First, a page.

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I have an extension lead from the main socket in my home office. Attached is a fridge (drinks fridge but not a mini fridge - 80L). Then I have another extension attached to that one that contains all of my computer set up (2 monitors, Mac charger, PS4 and a light).

When ever the compressor for the fridge starts up, one of my monitors loses power for a second and then comes back on. Same happens when the compressor of the fridge shuts off. It used to happen on the other monitor, but now happens on this one leading me to believe that it's a certain plug in the extension that has the issue since I recently moved things around.

Is this something to worry about? Is this a surge that is causing my monitor to lose power?

I've had nothing but issues with the fridge since I got it. It's very loud when the compressor is on and when it turns off, it makes quite the sound (not a bang, but a loud click and rumble).

At the time of writing, the monitor didn't actually come back on. However it did come back on manually. But this time, the signal was lost. Replugging the display port back in to the mac solved this issue.

Further notes:

This has only been happening for the past month or so (fridge is ~4 months old)

This is the second fridge, the first had to be sent back and replaced as it was far too loud and must have had an issue

The internal light stopped working after about 2 weeks

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  • What are the power requirements of all the things you have on this circuit? My guess is that you are exceeding the capacity of the circuit and compounding the problem with all these extension cords.
    – jwh20
    Jul 13 '21 at 12:14
  • Check your fridge's labeling for an LRA value because this will tell you the startup amperage requirement for the fridge. If the LRA plus all of your devices exceeds your breaker size then you need to get your setup onto a different circuit. You should also get a multimeter and check if your fridge is causing a voltage drop on your circuit when the compressor starts up. If it does then it's called a brown-out and that is really, really bad for the other electronics on that circuit.
    – MonkeyZeus
    Jul 13 '21 at 13:13
  • It is just your fridge telling you to turn off the computer and start cooking supper.
    – John Canon
    Jul 13 '21 at 13:56
  • I would check the connections I have seen this exact problems dozens of times in the last year alone. If the breaker is not tripping you shouldn’t have enough voltage drop in a residential setup to cause the problem. Electrical noise can do it but things changed when you moved plugs around this points to bad or weak connections, ups will solve the problems but they are masking a potential hazard in my opinion.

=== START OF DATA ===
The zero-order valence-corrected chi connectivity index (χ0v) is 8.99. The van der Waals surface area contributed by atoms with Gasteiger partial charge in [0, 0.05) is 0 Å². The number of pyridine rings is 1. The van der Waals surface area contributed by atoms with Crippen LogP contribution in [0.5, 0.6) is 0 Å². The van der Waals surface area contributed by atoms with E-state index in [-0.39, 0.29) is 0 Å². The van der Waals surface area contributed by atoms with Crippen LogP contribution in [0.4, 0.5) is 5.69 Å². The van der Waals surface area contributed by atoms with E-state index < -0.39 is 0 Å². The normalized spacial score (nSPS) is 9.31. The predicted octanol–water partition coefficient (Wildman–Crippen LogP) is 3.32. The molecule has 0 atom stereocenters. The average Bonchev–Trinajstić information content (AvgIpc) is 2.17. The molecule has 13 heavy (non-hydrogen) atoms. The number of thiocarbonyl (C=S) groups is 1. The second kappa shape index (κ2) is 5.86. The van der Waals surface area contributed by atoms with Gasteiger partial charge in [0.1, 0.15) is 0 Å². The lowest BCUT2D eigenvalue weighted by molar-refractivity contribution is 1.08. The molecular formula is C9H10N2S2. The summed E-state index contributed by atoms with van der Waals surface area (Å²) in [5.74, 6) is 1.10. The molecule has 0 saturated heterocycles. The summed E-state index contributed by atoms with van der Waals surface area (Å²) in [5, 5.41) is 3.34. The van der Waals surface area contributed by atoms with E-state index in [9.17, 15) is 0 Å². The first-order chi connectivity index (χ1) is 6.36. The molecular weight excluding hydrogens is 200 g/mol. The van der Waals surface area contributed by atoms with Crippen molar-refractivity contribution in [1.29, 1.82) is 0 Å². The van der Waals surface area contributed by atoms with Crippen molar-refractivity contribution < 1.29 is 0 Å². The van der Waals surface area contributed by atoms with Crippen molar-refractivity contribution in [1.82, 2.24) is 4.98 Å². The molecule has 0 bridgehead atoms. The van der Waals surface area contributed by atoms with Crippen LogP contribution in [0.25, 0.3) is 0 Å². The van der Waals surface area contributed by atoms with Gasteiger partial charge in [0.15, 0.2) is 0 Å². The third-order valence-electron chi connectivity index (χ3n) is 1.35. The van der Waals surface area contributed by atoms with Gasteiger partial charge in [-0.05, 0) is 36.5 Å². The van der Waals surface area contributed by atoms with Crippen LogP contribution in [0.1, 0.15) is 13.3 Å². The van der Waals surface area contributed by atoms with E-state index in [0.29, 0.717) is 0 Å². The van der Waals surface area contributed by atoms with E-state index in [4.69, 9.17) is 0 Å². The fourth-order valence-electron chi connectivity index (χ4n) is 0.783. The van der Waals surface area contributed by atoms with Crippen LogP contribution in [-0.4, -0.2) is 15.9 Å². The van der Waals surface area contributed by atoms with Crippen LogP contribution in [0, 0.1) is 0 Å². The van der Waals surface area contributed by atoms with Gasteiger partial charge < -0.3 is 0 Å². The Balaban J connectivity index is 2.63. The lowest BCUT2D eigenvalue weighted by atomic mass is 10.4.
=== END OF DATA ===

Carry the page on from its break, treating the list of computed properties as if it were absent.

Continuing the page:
– Ed Beal
    Jul 13 '21 at 16:01
  • I would recommend isolating computing equipment from heavy (or even moderate) motor loads in all situations. It's just asking for computer trouble. Be happy it's a monitor going, not the computer itself - if the computer starts losing power, at a best you'd likely be losing data, at worst, you could lose the whole computer.
    – FreeMan
    Jul 13 '21 at 17:21
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This problem is not uncommon even with good wiring because motor circuits create a large amount of electrical noise on both startup and when they turn off.

It is recommended to not have sensitive electronic equipment on the same circuit for this reason.

There are things that can make the problem worse, specifically weak electrical connections such as back stabs the small contact area of a backstab creates a high resistance connection so when the motor is starting and drawing it’s max current the voltage drops causing the electronics to drop out.

Making all connections screw or pigtail type may eliminate the problem.

I have had a fair amount of success in removing backstabs and pig tailing connections not 100% problem solved but a high % that fixing the connections worked.

In a few cases a new circuit was needed to eliminate the problem but fixing connections may work and it only cost a little time in most cases.

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    I would recommend a UPS for computer equipment anyway, whether or not it stays on that circuit. An APC 450 usually runs under $50.
    – rtaft
    Jul 13 '21 at 14:09
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    Agree completely with @rtaft I was going to make the same suggestion. A UPS will not only smooth out the power, it will also provide some time (not long), to properly shut down your equipment in the event of a power outage. Some UPSs communicate with the computer to gracefully start shutting things down if the power fails. Jul 13 '21 at 14:33
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    I'd also add that if the computer uses a lot of power (high end graphics card / gaming rigs) to get something a lot bigger than a 450 as they beep like crazy if you draw too much power. They also beep when they engage the backup, but you can turn that feature off.